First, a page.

The class of antidepressant medications known as selective serotonin reuptake inhibitors, or SSRIs, has been the subject of significant scrutiny in recent years because of a potential link between the use of the drugs during pregnancy and the development of major birth defects in infants. SSRIs function by restoring the balance of serotonin in the brain, which can relieve depression and improve certain mood disorders. Unfortunately, recent andtidepressant side effect research has indicated a possible connection between these SSRI antidepressants and birth defects like persistent pulmonary hypertension of the newborn (PPHN), heart defects, limb defects, anal atresia, cleft palate, cleft lip, omphalocele, neural tube birth defects and craniosynostosis.
One of the most widely-prescribed forms of SSRIs is a drug called Zoloft, which has been on the U.S. market since 1991. The active ingredient in Zoloft is sertraline, an antidepressant drug which has been FDA-approved to treat depression, panic attacks, premenstrual dysphoric disorder, social anxiety disorder, and post-traumatic stress disorder in adults, as well as severe cases of obsessive-compulsive disorder in adults and children ages six and older. Zoloft is currently manufactured by the pharmaceutical company, Pfizer, and since its inception has become one of the most widely-prescribed antidepressant drugs available. In fact, in 2007, Zoloft was the most prescribed antidepressant on the market, with 29,652,000 prescriptions filled.
Craniosynostosis is a birth defect which causes an affected infant's cranial sutures to close earlier than normal, causing the head to grow abnormally. Cranial sutures are connections or joints which separate individual cranial bones and allow the skull to remain elastic enough to accommodate brain growth after birth. When these sutures close too early however, that particular part of the cranium will lose its elasticity, but the skull will still attempt to expand in order to allow for normal brain growth. The result is a misshapen head.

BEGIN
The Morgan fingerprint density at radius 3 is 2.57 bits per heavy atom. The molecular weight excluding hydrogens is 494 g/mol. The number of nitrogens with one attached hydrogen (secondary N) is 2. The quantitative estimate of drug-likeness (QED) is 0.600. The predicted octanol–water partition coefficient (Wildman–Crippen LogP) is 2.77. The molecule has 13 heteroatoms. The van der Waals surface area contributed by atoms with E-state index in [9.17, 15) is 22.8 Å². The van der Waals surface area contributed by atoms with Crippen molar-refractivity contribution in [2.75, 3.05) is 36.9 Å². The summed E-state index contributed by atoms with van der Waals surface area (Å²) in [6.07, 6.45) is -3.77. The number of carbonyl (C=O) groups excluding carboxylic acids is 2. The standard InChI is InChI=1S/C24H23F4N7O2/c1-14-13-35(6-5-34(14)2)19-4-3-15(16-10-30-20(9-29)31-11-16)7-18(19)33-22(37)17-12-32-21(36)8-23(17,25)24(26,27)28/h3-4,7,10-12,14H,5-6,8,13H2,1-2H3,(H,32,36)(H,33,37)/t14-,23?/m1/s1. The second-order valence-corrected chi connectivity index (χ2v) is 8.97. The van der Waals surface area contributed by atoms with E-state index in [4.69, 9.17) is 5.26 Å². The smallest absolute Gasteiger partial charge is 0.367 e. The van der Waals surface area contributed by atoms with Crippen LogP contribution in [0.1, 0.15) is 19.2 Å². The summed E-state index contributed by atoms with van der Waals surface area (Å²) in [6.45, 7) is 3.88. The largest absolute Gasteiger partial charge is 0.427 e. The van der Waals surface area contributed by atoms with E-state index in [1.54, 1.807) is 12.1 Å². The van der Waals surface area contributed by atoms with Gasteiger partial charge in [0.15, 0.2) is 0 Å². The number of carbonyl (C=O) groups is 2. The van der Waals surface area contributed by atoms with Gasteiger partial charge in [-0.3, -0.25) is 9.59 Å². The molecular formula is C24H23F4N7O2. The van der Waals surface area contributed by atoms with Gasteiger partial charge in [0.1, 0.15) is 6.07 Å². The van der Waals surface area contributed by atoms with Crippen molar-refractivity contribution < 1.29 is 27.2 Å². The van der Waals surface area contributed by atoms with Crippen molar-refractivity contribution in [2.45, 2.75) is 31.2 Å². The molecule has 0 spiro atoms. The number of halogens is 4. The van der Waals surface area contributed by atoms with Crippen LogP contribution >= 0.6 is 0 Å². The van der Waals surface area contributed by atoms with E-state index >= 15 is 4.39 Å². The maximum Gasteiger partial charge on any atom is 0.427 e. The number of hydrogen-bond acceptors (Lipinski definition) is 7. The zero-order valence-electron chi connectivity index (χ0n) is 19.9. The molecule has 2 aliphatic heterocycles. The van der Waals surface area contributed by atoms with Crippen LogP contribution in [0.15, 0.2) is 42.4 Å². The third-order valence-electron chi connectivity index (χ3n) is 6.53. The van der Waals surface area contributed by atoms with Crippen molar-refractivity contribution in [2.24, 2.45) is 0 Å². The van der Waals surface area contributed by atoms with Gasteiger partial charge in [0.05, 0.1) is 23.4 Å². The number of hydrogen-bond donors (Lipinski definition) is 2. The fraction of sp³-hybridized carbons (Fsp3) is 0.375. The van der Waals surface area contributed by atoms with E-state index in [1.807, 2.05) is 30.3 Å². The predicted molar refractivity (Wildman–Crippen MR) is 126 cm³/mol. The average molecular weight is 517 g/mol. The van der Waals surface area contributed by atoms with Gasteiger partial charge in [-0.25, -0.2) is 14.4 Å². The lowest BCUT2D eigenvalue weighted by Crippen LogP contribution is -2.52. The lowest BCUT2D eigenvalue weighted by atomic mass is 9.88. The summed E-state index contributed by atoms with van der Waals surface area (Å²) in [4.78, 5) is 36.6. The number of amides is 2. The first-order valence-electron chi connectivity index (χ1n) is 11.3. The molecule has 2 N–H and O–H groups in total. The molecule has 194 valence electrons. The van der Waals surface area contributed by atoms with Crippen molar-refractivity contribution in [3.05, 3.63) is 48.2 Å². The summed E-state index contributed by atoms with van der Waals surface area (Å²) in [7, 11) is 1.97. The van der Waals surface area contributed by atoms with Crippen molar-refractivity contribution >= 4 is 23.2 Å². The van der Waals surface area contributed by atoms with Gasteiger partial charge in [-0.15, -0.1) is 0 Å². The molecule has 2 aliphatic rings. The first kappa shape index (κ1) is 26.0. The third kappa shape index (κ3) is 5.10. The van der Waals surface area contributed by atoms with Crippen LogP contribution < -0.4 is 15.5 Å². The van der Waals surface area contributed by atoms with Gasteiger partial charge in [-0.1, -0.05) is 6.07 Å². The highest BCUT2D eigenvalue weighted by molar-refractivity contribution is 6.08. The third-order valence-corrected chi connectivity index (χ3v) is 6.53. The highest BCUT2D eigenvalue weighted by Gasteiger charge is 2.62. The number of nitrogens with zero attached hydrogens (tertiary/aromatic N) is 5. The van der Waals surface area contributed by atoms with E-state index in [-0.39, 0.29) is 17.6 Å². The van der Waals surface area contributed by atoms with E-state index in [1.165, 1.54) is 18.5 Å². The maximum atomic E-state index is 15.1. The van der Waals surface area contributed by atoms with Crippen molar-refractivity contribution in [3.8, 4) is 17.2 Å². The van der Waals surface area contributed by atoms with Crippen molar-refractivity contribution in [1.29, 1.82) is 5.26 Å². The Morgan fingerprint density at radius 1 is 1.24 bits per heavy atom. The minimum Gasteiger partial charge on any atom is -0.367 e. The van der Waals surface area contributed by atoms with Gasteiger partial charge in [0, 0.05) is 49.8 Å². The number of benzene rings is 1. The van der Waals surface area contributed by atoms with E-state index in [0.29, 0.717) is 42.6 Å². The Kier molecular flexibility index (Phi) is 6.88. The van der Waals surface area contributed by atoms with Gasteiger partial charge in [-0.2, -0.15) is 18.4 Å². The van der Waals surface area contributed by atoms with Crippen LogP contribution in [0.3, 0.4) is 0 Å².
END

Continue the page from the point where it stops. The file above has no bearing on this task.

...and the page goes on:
The symptoms associated with craniosynostosis depend largely upon the type of sutures involved. If the child's main suture on the top of the head is affected, the condition is qualified as sagittal synostosis. If one side of the suture running from ear to ear on the top of the head closes early, the condition is called frontal plagiocephaly. If the affected suture is the one located close to the forehead, the child may suffer from metopic synostosis. Regardless of the specific type of craniosynostosis, the common symptoms associated with this birth defect are:
Surgery is required in order to correct craniosynostosis, and is typically performed during infancy. The main goal of craniosynostosis treatment is to improve the appearance of the child's head, relieve pressure on the brain, and create enough room in the skull to accommodate normal brain growth. Infants with this condition typically make a full recovery after surgery. Unfortunately, if craniosynostosis is left untreated, the defect may be severe and permanent. Additional complications may also occur, including seizures, increased intracranial pressure, and developmental delay.